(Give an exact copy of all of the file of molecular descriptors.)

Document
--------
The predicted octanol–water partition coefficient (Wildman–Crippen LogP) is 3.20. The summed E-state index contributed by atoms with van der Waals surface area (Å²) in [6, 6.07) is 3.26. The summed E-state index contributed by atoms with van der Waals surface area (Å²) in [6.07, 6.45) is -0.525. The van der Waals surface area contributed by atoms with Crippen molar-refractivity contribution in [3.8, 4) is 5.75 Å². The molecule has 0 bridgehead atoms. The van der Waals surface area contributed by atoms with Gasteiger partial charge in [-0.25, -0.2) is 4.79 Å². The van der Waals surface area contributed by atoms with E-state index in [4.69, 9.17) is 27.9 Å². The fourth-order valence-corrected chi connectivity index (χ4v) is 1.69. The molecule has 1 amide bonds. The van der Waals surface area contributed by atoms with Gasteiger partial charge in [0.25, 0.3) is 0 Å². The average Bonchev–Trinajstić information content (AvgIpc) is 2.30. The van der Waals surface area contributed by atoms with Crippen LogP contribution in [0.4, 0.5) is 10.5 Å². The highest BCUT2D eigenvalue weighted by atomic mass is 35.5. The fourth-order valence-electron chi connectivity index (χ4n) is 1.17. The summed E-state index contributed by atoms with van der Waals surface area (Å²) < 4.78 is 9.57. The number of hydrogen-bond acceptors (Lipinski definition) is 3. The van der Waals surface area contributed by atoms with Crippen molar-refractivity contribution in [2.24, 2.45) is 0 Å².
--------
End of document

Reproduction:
The predicted octanol–water partition coefficient (Wildman–Crippen LogP) is 3.20. The summed E-state index contributed by atoms with van der Waals surface area (Å²) in [6, 6.07) is 3.26. The summed E-state index contributed by atoms with van der Waals surface area (Å²) in [6.07, 6.45) is -0.525. The van der Waals surface area contributed by atoms with Crippen molar-refractivity contribution in [3.8, 4) is 5.75 Å². The molecule has 0 bridgehead atoms. The van der Waals surface area contributed by atoms with Gasteiger partial charge in [-0.25, -0.2) is 4.79 Å². The van der Waals surface area contributed by atoms with E-state index in [4.69, 9.17) is 27.9 Å². The fourth-order valence-corrected chi connectivity index (χ4v) is 1.69. The molecule has 1 amide bonds. The van der Waals surface area contributed by atoms with Gasteiger partial charge in [0.25, 0.3) is 0 Å². The average Bonchev–Trinajstić information content (AvgIpc) is 2.30. The van der Waals surface area contributed by atoms with Crippen LogP contribution in [0.4, 0.5) is 10.5 Å². The highest BCUT2D eigenvalue weighted by atomic mass is 35.5. The fourth-order valence-electron chi connectivity index (χ4n) is 1.17. The summed E-state index contributed by atoms with van der Waals surface area (Å²) < 4.78 is 9.57. The number of hydrogen-bond acceptors (Lipinski definition) is 3. The van der Waals surface area contributed by atoms with Crippen molar-refractivity contribution in [2.24, 2.45) is 0 Å².